The Department of Homeland Security (DHS) is eliminating redundant programs by removing the following countries from, and relieving non-immigrant nationals or citizens of the following countries from compliance with, the special registration procedures under the National Security Entry-Exit Registration System (NSEERS):

  • Afghanistan,
  • Algeria,
  • Bahrain,
  • Bangladesh,
  • Egypt,
  • Eritrea,
  • Indonesia,
  • Iran,
  • Iraq,
  • Jordan,
  • Kuwait,
  • Lebanon,
  • Libya,
  • Morocco,
  • North Korea,
  • Oman,
  • Pakistan,
  • Qatar,
  • Saudi Arabia,
  • Somalia,
  • Sudan,
  • Syria,
  • Tunisia,
  • United Arab Emirates, and
  • Yemen.

Over the past six years, the Department of Homeland Security (DHS) has implemented several new automated systems that capture arrival and exit information on non-immigrant travelers to the United States, and DHS has determined that recapturing this data manually when a non-immigrant is seeking admission to the United States is redundant and no longer provides any increase in security. DHS, therefore, has determined that it is no longer necessary to subject nationals from these countries to special registration procedures, and this notice deletes all currently designated countries from NSEERS compliance.

Until now, the NSEERS regulations required non-immigrant aliens who are nationals or citizens of countries designated by the Secretary of Homeland Security, upon consultation with the Secretary of State, to comply with special registration requirements, including providing fingerprints, a photograph, and any additional information required by DHS to DHS officials at the time the non-immigrant applies for admission at a U.S. port of entry. Non-immigrants subject to NSEERS requirements could also may be required to appear at a U.S. Immigration and Customs Enforcement (“ICE”) office in person to verify information by providing additional information or to provide documentation confirming compliance with the conditions of their status and admission.  Non-immigrants subject to NSEERS previously were required to depart through specified ports to record their departures from the United States.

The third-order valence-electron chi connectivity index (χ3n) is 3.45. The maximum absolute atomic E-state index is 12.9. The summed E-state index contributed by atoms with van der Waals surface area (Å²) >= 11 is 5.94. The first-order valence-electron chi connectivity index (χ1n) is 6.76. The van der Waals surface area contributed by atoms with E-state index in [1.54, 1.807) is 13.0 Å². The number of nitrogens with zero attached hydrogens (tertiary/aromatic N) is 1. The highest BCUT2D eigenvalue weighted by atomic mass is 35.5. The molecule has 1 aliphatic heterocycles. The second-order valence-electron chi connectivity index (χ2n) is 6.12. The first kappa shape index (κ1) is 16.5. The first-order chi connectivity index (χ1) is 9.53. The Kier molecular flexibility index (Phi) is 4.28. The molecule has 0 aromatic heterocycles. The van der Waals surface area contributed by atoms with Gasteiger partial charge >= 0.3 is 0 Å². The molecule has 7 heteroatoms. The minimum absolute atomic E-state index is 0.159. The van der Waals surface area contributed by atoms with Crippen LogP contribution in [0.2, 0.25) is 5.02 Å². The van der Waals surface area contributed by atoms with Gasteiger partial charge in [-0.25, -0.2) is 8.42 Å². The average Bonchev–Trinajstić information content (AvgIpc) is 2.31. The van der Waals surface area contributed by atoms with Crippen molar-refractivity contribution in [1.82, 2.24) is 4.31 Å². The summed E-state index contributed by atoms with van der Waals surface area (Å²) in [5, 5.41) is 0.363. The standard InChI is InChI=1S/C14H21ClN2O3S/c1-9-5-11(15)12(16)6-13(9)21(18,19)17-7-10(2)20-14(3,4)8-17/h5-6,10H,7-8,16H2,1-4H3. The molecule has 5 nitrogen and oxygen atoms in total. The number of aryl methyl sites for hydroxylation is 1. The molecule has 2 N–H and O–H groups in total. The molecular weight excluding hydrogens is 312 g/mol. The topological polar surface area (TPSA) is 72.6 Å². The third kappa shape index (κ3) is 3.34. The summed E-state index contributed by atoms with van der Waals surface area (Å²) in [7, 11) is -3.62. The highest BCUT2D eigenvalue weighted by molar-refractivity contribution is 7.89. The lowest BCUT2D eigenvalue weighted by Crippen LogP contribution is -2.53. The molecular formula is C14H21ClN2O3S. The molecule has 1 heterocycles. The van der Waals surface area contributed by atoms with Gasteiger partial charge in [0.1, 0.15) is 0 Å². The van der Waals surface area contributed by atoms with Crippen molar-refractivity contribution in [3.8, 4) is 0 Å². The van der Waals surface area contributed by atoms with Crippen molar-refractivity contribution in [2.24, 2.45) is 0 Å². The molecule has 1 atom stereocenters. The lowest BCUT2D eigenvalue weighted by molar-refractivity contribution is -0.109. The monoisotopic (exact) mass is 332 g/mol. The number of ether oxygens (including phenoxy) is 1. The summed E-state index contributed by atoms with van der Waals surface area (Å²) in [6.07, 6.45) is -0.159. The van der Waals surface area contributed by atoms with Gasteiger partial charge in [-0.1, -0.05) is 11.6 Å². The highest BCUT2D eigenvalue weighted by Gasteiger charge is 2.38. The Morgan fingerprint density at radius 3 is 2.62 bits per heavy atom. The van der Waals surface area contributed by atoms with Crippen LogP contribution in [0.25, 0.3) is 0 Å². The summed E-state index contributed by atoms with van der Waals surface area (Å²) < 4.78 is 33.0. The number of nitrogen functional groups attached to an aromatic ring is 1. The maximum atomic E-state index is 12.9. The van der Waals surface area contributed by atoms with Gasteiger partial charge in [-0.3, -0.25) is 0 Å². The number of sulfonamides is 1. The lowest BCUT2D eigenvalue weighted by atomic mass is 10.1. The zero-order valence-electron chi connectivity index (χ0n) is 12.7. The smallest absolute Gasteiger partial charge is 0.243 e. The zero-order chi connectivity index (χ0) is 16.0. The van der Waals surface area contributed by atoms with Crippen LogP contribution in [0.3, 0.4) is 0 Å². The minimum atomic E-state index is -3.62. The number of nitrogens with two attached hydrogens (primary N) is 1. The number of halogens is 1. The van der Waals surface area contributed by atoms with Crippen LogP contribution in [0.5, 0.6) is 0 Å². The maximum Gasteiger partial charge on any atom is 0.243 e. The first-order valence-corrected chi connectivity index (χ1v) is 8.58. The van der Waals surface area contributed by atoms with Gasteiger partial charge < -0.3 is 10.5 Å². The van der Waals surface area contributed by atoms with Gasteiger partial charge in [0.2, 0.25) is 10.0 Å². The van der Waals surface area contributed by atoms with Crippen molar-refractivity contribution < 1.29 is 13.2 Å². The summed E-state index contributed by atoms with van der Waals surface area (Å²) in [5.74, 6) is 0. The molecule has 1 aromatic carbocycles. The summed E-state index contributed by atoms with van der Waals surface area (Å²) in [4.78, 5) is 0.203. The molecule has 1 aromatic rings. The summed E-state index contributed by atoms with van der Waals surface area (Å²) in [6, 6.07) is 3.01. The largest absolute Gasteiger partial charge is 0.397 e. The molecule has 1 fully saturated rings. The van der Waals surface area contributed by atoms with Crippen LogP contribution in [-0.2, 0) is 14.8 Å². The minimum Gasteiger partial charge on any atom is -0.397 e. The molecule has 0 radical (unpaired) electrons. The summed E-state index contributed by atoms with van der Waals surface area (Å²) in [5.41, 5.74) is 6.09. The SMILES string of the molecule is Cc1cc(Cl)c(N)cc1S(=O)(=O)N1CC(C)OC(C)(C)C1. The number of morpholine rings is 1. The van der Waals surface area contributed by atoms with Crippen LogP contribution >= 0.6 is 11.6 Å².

Since NSEERS was implemented, DHS established the United States Visitor and Immigrant Status Indicator Technology Program (“US-VISIT”), in January 2004, to record the arrival and departure of aliens; verify aliens’ identities; and authenticate and biometrically compare travel documents issued to non-US citizens by DHS and the Department of State. Under US-VISIT requirements, most aliens seeking admission to the United States must provide finger scans and a digital photograph upon entry to the United States at U.S. ports of entry.

DHS also currently requires the collection and electronic transmission to U.S. Customs and Border Protection (CBP) of manifest information for passengers and crew members entering and departing the United States by air or sea. Commercial air carriers departing foreign destinations for the United States or departing the United States for a foreign destination are required to transmit passenger manifests electronically to CBP’s Advance Passenger Information System (APIS) within strict time limits as prescribed by regulation.

Say Good-Bye to Green I-94W Arrival Cards…

DHS just announced the elimination of the legacy arrival/departure form (Form I-94W) for authorized travelers from nations participating in the Visa Waiver Program (VWP).

The use of paper I-94W forms will be eliminated for VWP travelers with an approved Electronic System for Travel Authorization (ESTA) arriving in the United States at all airports by the end of this summer. CBP will activate automated processing for U.S. airports on a rolling basis over the next several months.